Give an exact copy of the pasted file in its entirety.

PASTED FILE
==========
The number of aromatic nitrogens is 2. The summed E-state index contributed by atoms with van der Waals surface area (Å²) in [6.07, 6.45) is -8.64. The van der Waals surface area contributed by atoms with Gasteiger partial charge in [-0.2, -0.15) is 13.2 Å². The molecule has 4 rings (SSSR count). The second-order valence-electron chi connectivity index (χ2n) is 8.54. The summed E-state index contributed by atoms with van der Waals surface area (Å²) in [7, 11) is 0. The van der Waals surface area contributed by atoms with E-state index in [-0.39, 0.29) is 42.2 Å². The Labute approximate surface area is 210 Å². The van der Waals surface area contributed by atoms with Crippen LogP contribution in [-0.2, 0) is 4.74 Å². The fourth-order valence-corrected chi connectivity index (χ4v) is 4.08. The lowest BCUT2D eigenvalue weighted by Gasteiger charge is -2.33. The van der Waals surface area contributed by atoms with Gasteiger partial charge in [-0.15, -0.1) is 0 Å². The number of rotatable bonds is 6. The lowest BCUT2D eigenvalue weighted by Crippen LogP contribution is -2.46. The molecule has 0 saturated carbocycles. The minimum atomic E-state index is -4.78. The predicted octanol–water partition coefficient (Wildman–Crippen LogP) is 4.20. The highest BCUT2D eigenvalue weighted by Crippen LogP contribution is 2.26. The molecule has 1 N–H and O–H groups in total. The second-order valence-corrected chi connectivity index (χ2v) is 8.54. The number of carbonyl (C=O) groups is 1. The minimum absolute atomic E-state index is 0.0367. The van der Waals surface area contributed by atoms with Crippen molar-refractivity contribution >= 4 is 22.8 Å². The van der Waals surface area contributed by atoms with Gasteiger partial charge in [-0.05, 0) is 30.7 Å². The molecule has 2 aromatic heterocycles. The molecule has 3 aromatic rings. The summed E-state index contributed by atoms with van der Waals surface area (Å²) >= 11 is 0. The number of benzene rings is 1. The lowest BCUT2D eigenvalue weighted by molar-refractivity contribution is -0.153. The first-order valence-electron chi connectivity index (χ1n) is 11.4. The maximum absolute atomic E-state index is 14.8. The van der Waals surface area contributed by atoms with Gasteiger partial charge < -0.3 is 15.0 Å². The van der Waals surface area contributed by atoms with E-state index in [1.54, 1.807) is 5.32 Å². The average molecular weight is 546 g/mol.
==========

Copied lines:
The number of aromatic nitrogens is 2. The summed E-state index contributed by atoms with van der Waals surface area (Å²) in [6.07, 6.45) is -8.64. The van der Waals surface area contributed by atoms with Gasteiger partial charge in [-0.2, -0.15) is 13.2 Å². The molecule has 4 rings (SSSR count). The second-order valence-electron chi connectivity index (χ2n) is 8.54. The summed E-state index contributed by atoms with van der Waals surface area (Å²) in [7, 11) is 0. The van der Waals surface area contributed by atoms with E-state index in [-0.39, 0.29) is 42.2 Å². The Labute approximate surface area is 210 Å². The van der Waals surface area contributed by atoms with Crippen LogP contribution in [-0.2, 0) is 4.74 Å². The fourth-order valence-corrected chi connectivity index (χ4v) is 4.08. The lowest BCUT2D eigenvalue weighted by Gasteiger charge is -2.33. The van der Waals surface area contributed by atoms with Gasteiger partial charge in [-0.15, -0.1) is 0 Å². The number of rotatable bonds is 6. The lowest BCUT2D eigenvalue weighted by Crippen LogP contribution is -2.46. The molecule has 0 saturated carbocycles. The minimum atomic E-state index is -4.78. The predicted octanol–water partition coefficient (Wildman–Crippen LogP) is 4.20. The highest BCUT2D eigenvalue weighted by Crippen LogP contribution is 2.26. The molecule has 1 N–H and O–H groups in total. The second-order valence-corrected chi connectivity index (χ2v) is 8.54. The number of carbonyl (C=O) groups is 1. The minimum absolute atomic E-state index is 0.0367. The van der Waals surface area contributed by atoms with Crippen molar-refractivity contribution >= 4 is 22.8 Å². The van der Waals surface area contributed by atoms with Gasteiger partial charge in [-0.05, 0) is 30.7 Å². The molecule has 2 aromatic heterocycles. The molecule has 3 aromatic rings. The summed E-state index contributed by atoms with van der Waals surface area (Å²) >= 11 is 0. The number of benzene rings is 1. The lowest BCUT2D eigenvalue weighted by molar-refractivity contribution is -0.153. The first-order valence-electron chi connectivity index (χ1n) is 11.4. The maximum absolute atomic E-state index is 14.8. The van der Waals surface area contributed by atoms with Gasteiger partial charge < -0.3 is 15.0 Å². The van der Waals surface area contributed by atoms with E-state index in [1.54, 1.807) is 5.32 Å². The average molecular weight is 546 g/mol.